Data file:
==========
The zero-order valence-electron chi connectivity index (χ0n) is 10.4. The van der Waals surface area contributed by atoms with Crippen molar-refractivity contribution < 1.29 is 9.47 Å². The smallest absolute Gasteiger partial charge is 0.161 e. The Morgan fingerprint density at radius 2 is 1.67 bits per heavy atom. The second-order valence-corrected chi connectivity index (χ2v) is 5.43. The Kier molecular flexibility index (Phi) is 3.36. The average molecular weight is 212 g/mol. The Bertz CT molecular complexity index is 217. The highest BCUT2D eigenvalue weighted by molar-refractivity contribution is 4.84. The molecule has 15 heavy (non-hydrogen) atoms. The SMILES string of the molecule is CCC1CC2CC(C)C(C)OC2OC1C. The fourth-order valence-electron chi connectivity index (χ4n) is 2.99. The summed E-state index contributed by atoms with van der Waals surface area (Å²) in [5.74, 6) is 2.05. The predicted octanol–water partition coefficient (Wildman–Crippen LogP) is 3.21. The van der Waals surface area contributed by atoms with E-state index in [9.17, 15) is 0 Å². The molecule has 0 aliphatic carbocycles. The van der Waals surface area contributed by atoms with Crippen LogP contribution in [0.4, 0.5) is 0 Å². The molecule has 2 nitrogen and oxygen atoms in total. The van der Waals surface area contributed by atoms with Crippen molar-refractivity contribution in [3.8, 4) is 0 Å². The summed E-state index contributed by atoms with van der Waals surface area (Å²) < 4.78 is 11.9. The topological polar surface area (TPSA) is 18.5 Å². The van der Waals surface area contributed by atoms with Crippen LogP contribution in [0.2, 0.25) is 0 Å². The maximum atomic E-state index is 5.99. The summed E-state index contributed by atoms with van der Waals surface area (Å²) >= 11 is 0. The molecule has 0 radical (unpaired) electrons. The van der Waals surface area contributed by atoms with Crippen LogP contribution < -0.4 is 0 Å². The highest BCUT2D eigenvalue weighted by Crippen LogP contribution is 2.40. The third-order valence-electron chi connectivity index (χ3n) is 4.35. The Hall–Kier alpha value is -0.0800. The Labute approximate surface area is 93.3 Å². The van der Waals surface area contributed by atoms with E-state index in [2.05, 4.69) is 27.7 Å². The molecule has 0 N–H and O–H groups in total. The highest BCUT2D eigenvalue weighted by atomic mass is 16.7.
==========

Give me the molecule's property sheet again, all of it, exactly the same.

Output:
The zero-order valence-electron chi connectivity index (χ0n) is 10.4. The van der Waals surface area contributed by atoms with Crippen molar-refractivity contribution < 1.29 is 9.47 Å². The smallest absolute Gasteiger partial charge is 0.161 e. The Morgan fingerprint density at radius 2 is 1.67 bits per heavy atom. The second-order valence-corrected chi connectivity index (χ2v) is 5.43. The Kier molecular flexibility index (Phi) is 3.36. The average molecular weight is 212 g/mol. The Bertz CT molecular complexity index is 217. The highest BCUT2D eigenvalue weighted by molar-refractivity contribution is 4.84. The molecule has 15 heavy (non-hydrogen) atoms. The SMILES string of the molecule is CCC1CC2CC(C)C(C)OC2OC1C. The fourth-order valence-electron chi connectivity index (χ4n) is 2.99. The summed E-state index contributed by atoms with van der Waals surface area (Å²) in [5.74, 6) is 2.05. The predicted octanol–water partition coefficient (Wildman–Crippen LogP) is 3.21. The van der Waals surface area contributed by atoms with E-state index in [9.17, 15) is 0 Å². The molecule has 0 aliphatic carbocycles. The van der Waals surface area contributed by atoms with Crippen LogP contribution in [0.4, 0.5) is 0 Å². The molecule has 2 nitrogen and oxygen atoms in total. The van der Waals surface area contributed by atoms with Crippen molar-refractivity contribution in [3.8, 4) is 0 Å². The summed E-state index contributed by atoms with van der Waals surface area (Å²) < 4.78 is 11.9. The topological polar surface area (TPSA) is 18.5 Å². The van der Waals surface area contributed by atoms with Crippen LogP contribution in [0.2, 0.25) is 0 Å². The maximum atomic E-state index is 5.99. The summed E-state index contributed by atoms with van der Waals surface area (Å²) >= 11 is 0. The molecule has 0 radical (unpaired) electrons. The van der Waals surface area contributed by atoms with Crippen LogP contribution < -0.4 is 0 Å². The highest BCUT2D eigenvalue weighted by Crippen LogP contribution is 2.40. The third-order valence-electron chi connectivity index (χ3n) is 4.35. The Hall–Kier alpha value is -0.0800. The Labute approximate surface area is 93.3 Å². The van der Waals surface area contributed by atoms with E-state index in [2.05, 4.69) is 27.7 Å². The molecule has 0 N–H and O–H groups in total. The highest BCUT2D eigenvalue weighted by atomic mass is 16.7.